The designated times will be posted at the entrance to the walkway near the police box at Dongtan curve, and enforcement is expected to start on March 1. Parking rates at the new parking area will also be established and posted at that time.

Vehicle traffic has been disrupting what could be a pleasant walkway on the inlaid brickwork, which is barely one year old and already showing signs of disrepair.

Meanwhile, the long awaited public bathrooms are yet to open. Apparently no one has stepped forward to apply for the vending rights, in part due to rumors that contracts may be breached or changed at will. Also, the underground water pipes have allegedly been damaged by vehicle traffic going in and out of the area. Once the new regulations restricting vehicles in the area take affect, at least the water pipe damage problem might be resolved.

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Chonburi PAO explains garbage dump

Says recycling is a better solution

Chonburi’s Provincial Administration Organization (PAO) met with concerned residents in an attempt to explain the implications surrounding the selection of Nong Yai District’s Moo 6 as the location for Chonburi’s consolidated waste site.

The meeting took place at the Nong Yai district building on February 12, one week after 800 local residents staged a protest outside government offices and threatened to take the matter to the Ministry of Finance.

Chonburi governor Sujarit Pachimnan and PAO chairman Bhinyo Tanwised addressed a crowd of nearly 1,000 area residents.

Miss Prinda Siriwarawat, the designated leader of the “Residents for Happiness” group, has been opposing the Nong Yai waste site plan, mainly because of its close proximity to area residents. The proposed location is just two kilometers from the Ban Mabyang community.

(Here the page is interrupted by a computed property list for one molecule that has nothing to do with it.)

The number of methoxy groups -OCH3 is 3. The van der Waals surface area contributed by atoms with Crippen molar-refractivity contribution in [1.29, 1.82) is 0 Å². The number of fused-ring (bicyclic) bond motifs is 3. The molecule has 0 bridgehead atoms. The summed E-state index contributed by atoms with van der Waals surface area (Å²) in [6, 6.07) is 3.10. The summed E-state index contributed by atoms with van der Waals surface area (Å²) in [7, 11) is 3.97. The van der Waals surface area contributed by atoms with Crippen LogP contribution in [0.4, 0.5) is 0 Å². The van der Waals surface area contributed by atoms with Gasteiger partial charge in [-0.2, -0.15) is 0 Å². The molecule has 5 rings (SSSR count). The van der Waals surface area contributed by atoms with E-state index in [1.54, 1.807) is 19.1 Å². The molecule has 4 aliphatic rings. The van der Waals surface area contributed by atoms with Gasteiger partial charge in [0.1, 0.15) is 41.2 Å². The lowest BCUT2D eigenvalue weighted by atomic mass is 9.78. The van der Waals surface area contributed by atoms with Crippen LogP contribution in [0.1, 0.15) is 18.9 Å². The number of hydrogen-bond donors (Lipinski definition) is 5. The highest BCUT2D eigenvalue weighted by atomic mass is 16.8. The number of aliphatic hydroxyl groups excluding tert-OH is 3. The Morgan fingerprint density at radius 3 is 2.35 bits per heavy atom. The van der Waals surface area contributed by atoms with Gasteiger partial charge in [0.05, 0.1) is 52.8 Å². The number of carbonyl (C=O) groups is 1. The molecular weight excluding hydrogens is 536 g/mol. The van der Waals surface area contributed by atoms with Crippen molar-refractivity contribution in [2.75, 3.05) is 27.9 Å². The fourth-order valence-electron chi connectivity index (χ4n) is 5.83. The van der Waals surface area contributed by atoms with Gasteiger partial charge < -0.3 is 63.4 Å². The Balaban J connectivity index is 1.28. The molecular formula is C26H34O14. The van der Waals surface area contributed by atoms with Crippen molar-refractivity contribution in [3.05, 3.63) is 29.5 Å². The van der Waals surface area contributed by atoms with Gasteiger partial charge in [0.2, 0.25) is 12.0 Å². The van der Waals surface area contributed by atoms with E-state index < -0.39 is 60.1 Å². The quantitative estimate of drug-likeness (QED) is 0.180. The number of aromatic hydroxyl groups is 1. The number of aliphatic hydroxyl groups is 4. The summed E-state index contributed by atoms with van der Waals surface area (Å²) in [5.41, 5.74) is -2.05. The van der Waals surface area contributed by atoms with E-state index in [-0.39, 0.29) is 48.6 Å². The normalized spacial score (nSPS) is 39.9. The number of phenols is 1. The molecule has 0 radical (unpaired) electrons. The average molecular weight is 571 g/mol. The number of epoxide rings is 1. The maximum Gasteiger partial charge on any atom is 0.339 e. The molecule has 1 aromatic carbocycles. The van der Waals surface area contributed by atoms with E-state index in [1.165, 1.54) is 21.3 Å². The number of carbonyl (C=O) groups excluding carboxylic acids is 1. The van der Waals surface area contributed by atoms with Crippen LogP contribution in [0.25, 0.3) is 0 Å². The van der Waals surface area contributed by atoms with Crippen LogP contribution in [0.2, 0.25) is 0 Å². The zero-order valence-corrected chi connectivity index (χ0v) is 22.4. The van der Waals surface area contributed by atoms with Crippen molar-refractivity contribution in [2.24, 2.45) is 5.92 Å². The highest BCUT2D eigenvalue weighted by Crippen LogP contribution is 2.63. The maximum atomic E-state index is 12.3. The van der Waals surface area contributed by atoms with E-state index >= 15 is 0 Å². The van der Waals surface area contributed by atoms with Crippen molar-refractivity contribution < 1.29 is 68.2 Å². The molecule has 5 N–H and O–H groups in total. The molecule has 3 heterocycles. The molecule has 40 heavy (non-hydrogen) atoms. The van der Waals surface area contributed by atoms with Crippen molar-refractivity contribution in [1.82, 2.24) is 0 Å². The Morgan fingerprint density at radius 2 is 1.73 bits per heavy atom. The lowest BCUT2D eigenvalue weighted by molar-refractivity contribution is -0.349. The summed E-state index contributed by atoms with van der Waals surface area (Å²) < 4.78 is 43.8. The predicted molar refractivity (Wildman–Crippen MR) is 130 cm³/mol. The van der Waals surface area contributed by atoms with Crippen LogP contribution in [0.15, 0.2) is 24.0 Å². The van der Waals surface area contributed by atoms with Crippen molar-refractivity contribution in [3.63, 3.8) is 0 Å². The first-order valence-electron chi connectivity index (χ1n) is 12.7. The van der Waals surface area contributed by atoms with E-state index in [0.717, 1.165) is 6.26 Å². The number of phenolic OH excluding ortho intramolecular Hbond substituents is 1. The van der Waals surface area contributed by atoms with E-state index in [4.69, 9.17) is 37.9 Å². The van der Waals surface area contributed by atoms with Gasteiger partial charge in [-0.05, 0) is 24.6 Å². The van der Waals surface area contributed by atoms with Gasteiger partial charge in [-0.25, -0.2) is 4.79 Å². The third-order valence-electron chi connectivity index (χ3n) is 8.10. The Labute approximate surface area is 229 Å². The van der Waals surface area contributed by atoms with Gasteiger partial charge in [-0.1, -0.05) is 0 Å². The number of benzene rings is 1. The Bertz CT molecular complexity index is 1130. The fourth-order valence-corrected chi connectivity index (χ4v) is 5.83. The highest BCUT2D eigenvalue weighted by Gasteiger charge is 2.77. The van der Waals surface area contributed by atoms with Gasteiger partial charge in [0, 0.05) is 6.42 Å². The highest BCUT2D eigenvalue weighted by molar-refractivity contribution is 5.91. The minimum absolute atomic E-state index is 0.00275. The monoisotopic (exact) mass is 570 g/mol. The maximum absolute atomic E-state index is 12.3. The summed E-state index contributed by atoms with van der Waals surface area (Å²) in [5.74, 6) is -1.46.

Ban Mabyang in Moo 6 was chosen after considering technological factors, the social economic situation and the environmental impact.

Chonburi PAO chairman Bhinyo Tanwised contended that the proposed site in Ban Mabyang would only be servicing waste produced in community areas. He said the General Environment Conservation Plc (Genco) would be responsible for disposing all industrial waste, which would include hazardous materials.

He also asserted that at this point in time there have been no land contracts made for establishing the consolidated waste site in Ban Mabyang, and the matter is still in the research stage. Researchers are still considering possible negative aspects that could directly affect residents in Nong Yai.

Bhinyo said the PAO favors recycling, as it would have less impact on the community and environment. He said recycling management would consist of a recycling separation plant, wet compost plant, and landfill.

Bhinyo said more detailed information on the consolidated waste site would be made available prior to the public forum on February 21.

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City budgets 3 million for festival

Could be the last one

Mayor Pairat Suttithamrongsawat announced that the city has budgeted 3 million baht for this year’s Songkran festival. Mayor Pairat also said this will be the last year that the city will organize the festival during April.